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Medicare Policy Chart for Physician Assistants

SETTING

SUPERVISION
REQUIREMENT

REIMBURSEMENT RATE

SERVICES

Office/Clinic when physician is not on site

State Law

85% of physician’s fee schedule

All services PA is legally authorized to provide that would have been covered if provided personally by a physician

Office/Clinic when physician is on site

Physician must be in the suite of offices

100% of physician’s fee schedule 1

Same As Above

Home visit/
House Call

State Law

85% of physician’s fee schedule

Same As Above

Skilled Nursing Facility & Nursing Facility

State Law

85% of physician’s fee schedule

Same As Above

Hospital

State Law

85% of physician’s fee schedule

Same As Above

First assisting at surgery in all settings

State Law

85% of physician’s first assist fee schedule2

Same As Above

Federally Certified Rural Health Clinics

State Law

Cost-based reimbursement

Same As Above

HMO3

State Law

Reimbursement is on capitation basis

All services contracted for as part of an HMO contract

1 Using carrier guidelines for "incident to" services.
2 i.e. 85% x 16% = 13.6% of surgeon’s fee.

Aetna Updates 2010

Please find attached an excerpt from Aetna’s March, 2010 OfficeLink  newsletter.  The newsletter announces a change in policy regarding payment for services provided by PAs. Aetna will decrease its payment for service provided by PAs, NPs, and nurse midwives to 85% of the physician contracted rate effective June 1, 2010. As part of this policy change, Aetna is asking that PAs be officially listed in their network provider directories.  The newsletter may be found in its entirety here: Office Link newsletter. Scroll to your state, select the March 2010 edition, and go to page 4 for the relevant information.

AAPA recommends the following:

  • For additional details, practices / facilities should contact their Aetna provider representative for the billing implications of this change in policy.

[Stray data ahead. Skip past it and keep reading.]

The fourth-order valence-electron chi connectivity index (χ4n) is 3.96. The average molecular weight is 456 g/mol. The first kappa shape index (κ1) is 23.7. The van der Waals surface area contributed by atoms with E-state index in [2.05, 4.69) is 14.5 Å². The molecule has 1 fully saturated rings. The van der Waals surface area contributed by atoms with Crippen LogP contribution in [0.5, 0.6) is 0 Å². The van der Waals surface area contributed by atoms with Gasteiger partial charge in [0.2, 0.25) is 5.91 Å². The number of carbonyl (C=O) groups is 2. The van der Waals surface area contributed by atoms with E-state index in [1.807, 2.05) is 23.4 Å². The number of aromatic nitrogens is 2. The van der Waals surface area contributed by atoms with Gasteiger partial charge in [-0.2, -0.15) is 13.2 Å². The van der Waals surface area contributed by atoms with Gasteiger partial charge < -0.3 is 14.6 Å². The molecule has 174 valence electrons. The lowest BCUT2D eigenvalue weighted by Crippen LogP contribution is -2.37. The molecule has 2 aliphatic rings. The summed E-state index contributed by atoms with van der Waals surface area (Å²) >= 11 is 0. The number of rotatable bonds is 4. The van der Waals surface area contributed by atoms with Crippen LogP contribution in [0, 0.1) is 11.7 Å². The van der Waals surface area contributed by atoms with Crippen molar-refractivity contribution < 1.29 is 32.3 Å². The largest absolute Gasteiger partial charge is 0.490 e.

• Note that there are strict legal prohibitions against state or national chapters and associations negotiating payment amounts with private third party payers. Review the Anti-Trust Implications of Negotiating with Third-Party Payers. Individual practices are able to negotiate payment levels with third party payers.
  • As always, practice contracts with payers should include specific language that says that PAs are covered for services consistent with state law guidelines for supervision and scope of practice.

Preliminary information from Aetna indicates that the payer is allowing services to be billed using a billing concept similar to Medicare’s “incident to” billing provision.  Therefore, if “incident to” guidelines are met, PAs may bill office services under the physician’s name with reimbursement at 100% following implementation of the new policy in June, 2010. AAPA is seeking written verification of this policy as well as the following:

  • the potential applicability of Medicare’s “split/shared” billing provision;
  • implications for credentialing/enrollment;
  • placement of the NPI on claim forms; and
  • the ability of PAs to enroll as primary care providers.

Please check AAPA’s private payer postings for policy updates as they become available.

 

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